If your vet diagnoses your cat with a food allergy, the simplest solution is to make sure she doesn't eat the offending food.
The elimination diet
If you know there’s a problem, but aren’t sure what food is causing it, your vet will help you come up with a special “elimination diet”.
The first thing your vet will ask for is a list of foods that your cat eats regularly. Working from this, the vet will then suggest a new diet made up of foods your cat has never eaten. Here are a few guidelines to help you and your cat get the best out of the diet:
- First and foremost, stick to the elimination diet!
- If your vet also prescribes medicine for your cat, make sure you follow the instructions on the pack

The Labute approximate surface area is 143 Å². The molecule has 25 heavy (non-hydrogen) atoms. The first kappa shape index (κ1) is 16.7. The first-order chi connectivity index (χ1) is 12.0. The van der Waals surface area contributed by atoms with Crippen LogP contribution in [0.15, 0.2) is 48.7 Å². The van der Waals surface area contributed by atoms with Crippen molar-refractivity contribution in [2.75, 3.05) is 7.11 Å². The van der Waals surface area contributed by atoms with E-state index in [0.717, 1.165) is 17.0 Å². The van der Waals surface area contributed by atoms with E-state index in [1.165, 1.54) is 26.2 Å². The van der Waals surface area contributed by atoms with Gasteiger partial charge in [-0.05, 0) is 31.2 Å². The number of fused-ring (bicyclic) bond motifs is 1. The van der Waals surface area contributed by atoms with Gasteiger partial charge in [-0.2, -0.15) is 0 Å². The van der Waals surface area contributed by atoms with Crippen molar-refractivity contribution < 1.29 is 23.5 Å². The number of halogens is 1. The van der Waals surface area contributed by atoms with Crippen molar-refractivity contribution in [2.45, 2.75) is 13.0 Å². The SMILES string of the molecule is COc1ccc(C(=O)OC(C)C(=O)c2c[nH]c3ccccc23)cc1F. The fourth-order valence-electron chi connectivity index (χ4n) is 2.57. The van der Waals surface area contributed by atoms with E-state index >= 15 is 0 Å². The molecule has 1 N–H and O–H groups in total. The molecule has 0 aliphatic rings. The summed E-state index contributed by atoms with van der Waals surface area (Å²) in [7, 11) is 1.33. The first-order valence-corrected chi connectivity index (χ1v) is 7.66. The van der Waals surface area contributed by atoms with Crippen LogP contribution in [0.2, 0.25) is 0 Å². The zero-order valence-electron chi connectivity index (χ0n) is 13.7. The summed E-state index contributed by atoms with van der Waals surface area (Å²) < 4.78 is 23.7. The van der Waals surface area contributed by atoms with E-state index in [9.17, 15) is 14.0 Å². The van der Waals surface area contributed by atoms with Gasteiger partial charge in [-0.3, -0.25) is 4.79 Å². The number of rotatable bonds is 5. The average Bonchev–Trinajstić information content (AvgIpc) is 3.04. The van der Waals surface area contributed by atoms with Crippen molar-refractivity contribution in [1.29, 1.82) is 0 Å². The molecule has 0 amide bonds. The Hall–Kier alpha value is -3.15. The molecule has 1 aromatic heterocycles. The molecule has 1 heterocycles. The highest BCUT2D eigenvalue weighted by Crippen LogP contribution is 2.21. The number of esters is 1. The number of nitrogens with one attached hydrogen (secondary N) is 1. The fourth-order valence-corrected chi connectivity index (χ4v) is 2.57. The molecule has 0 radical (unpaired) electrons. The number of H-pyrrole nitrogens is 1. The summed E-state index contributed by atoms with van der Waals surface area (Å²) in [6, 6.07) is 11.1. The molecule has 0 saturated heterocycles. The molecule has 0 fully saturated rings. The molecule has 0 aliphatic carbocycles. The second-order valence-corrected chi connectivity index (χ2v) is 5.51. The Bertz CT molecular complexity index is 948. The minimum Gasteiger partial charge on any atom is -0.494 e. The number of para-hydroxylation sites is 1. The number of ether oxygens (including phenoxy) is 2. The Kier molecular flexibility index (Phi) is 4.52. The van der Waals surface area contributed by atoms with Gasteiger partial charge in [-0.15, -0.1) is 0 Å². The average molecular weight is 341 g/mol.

- Keep your cat’s water bowl full and clean at all times
- Make sure your cat drinks only water (you should never feed cow’s milk to your cat anyway, because she can’t digest the lactose, and diarrhoea may result)
- Keep your cat at home throughout the diet – you never know what she might eat while she’s out and about
- Keep your cat away from any other pets during feeding times
- Be patient – you may have to keep your cat on the elimination diet for up to ten weeks
- Watch your cat closely for improvements while she's on the diet, and let your vet know when you see positive signs
- Let your vet know about any unusual reactions to certain foods